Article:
Production information

Editing and post-production by Professor Joe Cain.

 

Podcast information

“WeAreSTS” is a production of the Department of Science and Technology Studies (STS) at University College London (UCL). To find out more, and to leave feedback about the show, visit us online:

https://www.ucl.ac.uk/sts/podcast

Students and staff in STS also can find on the website information about how to get involved with our programme.

“WeAreSTS” producer is Professor Joe Cain.

Twitter: @stsucl #WeAreSTS

 

Episode #4 Professor Charlotte Sleigh talks about what makes us human for STS1Book event

Professor Charlotte Sleigh talks about the STS1Book for 2021, a book she has co-written with Professor Amanda Rees. It’s called Humans. In our conversation, we talk about the book and some of its main ideas.

We also talk about the book as one in a long series of projects Charlotte has undertaken in the general area of “animal studies,” a research topic in STS that has evolved in important ways in the past ten years. For example, Charlotte is an highly praised expert on the cultural history of ants, both in terms of scientific research and in terms of different cultures around the world. She’s also currently president of The British Society for the History of Science, one of the top global organisations supporting research, writing, and discussion in this area.

One of the projects Charlotte mentioned was:

  • Stone, Christopher D. “Should Trees Have Standing?–Towards Legal. Rights for Natural Objects.” Southern California Law Review 45. (1972): 450-501

This was later developed into a book:

  • Stone, Christopher D. Should Trees Have Standing? Law, Morality, and the Environment. Oxford: Oxford University Press, 2010.

Our interview was recorded in 2021 just after Charlotte arrived in STS as Lecturer (Teaching) in Social Studies of Science. This appointment is in addition to her role as an Honorary Professor.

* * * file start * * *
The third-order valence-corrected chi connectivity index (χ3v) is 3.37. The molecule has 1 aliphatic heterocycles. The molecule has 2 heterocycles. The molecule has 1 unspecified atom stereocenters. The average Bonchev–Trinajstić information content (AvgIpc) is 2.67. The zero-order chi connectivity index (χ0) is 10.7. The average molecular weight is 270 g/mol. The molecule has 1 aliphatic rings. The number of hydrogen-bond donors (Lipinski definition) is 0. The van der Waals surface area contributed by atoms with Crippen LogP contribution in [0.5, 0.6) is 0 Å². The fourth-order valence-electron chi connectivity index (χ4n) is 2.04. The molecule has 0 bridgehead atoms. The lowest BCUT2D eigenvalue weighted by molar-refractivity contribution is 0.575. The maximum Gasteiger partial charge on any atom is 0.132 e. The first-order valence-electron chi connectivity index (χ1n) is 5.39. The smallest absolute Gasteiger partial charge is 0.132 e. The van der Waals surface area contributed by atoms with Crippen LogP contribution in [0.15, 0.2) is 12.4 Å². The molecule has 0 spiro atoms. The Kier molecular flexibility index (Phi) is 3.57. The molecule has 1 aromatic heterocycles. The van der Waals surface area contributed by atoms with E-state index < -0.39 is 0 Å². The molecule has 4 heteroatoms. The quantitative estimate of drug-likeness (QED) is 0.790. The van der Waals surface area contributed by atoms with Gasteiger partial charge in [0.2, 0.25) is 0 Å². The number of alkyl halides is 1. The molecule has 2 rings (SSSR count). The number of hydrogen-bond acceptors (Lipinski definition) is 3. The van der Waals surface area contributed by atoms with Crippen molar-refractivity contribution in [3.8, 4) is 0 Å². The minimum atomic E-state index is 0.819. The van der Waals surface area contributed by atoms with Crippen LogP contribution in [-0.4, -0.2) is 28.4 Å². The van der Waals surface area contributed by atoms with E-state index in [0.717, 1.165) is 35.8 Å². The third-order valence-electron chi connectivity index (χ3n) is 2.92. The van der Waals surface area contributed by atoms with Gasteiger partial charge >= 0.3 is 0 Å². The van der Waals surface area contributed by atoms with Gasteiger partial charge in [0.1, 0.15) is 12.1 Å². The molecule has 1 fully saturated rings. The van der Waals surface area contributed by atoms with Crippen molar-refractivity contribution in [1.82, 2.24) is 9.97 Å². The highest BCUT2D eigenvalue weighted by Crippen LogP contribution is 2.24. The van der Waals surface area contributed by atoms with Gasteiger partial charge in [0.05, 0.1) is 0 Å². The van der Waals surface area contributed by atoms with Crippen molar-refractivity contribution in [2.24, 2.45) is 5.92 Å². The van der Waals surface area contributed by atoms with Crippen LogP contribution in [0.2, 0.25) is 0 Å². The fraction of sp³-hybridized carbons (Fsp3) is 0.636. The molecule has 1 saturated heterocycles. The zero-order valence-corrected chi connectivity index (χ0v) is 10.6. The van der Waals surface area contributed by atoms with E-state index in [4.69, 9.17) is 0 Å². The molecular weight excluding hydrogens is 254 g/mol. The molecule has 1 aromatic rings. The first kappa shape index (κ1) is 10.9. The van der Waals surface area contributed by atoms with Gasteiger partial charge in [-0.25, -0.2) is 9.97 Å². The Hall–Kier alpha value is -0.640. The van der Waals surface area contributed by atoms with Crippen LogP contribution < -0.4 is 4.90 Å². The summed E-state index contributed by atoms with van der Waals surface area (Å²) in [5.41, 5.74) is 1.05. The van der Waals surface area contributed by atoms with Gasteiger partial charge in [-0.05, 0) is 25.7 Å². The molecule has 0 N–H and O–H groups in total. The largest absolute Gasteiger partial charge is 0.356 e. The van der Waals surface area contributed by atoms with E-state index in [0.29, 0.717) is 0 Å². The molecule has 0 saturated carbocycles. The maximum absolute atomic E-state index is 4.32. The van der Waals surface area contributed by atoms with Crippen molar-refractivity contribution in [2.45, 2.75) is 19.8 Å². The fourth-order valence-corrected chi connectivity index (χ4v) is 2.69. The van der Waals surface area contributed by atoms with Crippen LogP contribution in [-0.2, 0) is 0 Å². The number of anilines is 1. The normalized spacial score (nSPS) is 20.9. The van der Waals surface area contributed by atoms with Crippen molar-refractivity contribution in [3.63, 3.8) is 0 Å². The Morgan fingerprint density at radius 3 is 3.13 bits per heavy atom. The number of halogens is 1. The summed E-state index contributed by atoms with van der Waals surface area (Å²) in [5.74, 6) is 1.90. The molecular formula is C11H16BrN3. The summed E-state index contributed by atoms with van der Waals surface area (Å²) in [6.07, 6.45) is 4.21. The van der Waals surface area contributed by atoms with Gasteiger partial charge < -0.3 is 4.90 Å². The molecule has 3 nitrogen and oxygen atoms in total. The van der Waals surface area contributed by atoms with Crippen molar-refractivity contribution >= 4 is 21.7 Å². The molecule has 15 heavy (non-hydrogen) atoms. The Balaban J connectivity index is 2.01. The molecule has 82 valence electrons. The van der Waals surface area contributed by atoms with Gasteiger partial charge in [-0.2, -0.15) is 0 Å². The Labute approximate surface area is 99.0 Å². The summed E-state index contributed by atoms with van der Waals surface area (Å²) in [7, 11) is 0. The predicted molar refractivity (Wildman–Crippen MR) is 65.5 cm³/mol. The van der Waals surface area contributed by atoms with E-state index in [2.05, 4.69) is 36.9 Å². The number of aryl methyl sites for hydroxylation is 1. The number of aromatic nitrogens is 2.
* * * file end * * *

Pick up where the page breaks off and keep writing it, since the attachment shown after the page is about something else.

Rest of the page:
For more about Professor Charlotte Sleigh.

Also, check out the book’s co-author, Dr Amanda Rees.

The book we discussed:

  • Amanda Rees and Charlotte Sleigh. 2020. Humans (Reaktion Books). ISBN 978-1-78914-214-3.

The STS1Book programme is an initiative by UCL Department of Science and Technology Studies (STS) that asks all students and staff to read one book in common during the year. This serves as a foundation for interdisciplinary conversations and debate within our community. Each year we try to bring the authors into the department to work with our students to interpret the work and also simply to meet important practitioners in the subject. Find out more about the STS1Book programme.

For more about the British Society for the History of Science.

Featuring

SoundCloud Widget Placeholderhttps://soundcloud.com/we-are-sts/4-charlotte-sleigh-talks-about-what-ma...

 
 
Episode #3 Comparing Pandemics: COVID-19 and the 1918 ‘Spanish Flu’

What are the similarities between the COVID-19 pandemic and the 1918 ‘Spanish Flu’ pandemic? What can we learn by a comparison? How does history help us understand what’s happening today? One of our experts in science communication, Dr Jean-Baptiste Gouyon, interviews one of our historians of science and medicine, Dr Cristiano Turbil, to answer these questions, and more. Did you know the 1918 ‘Spanish Flu’ pandemic probably started in the US state of Kansas? Do you know why the 1918 pandemic is called the ‘Spanish Flu’?

This interview was recorded in 2020 during the first wave of the COVID-19 pandemic.

Featuring

  • Interviewee: Dr Cristiano Turbil, Teaching Fellow in History of Medicine (@cristianoturbil)
  • Interviewer: Dr Jean-Baptiste Gouyon, Associate Professor of Science Communication (@jbgouyon)
  • Host: Professor Joe Cain (@profjoecain)

SoundCloud Widget Placeholderhttps://soundcloud.com/we-are-sts/3-comparing-pandemics-covid-19-and-the...

 
Episode #2 Talking Careers with Dr Jean-Baptiste Gouyon

Every university student has "careers" on the mind, even if they're not sure what they should be thinking about. I talk with the STS Careers Tutor, Dr Jean-Baptiste Gouyon about this subject. He talks about the new STS student-led Careers Task Force. We also talk about many ideas under the title, “careers thinking,” including the philosophy of flexible futures. As a careers tutor, Dr Gouyon is a specialist in thinking about how students might look ahead to find specific career paths. If they’re not sure how to start, Jean-Baptiste is an expert in helping people get started. For more information about careers associated with STS: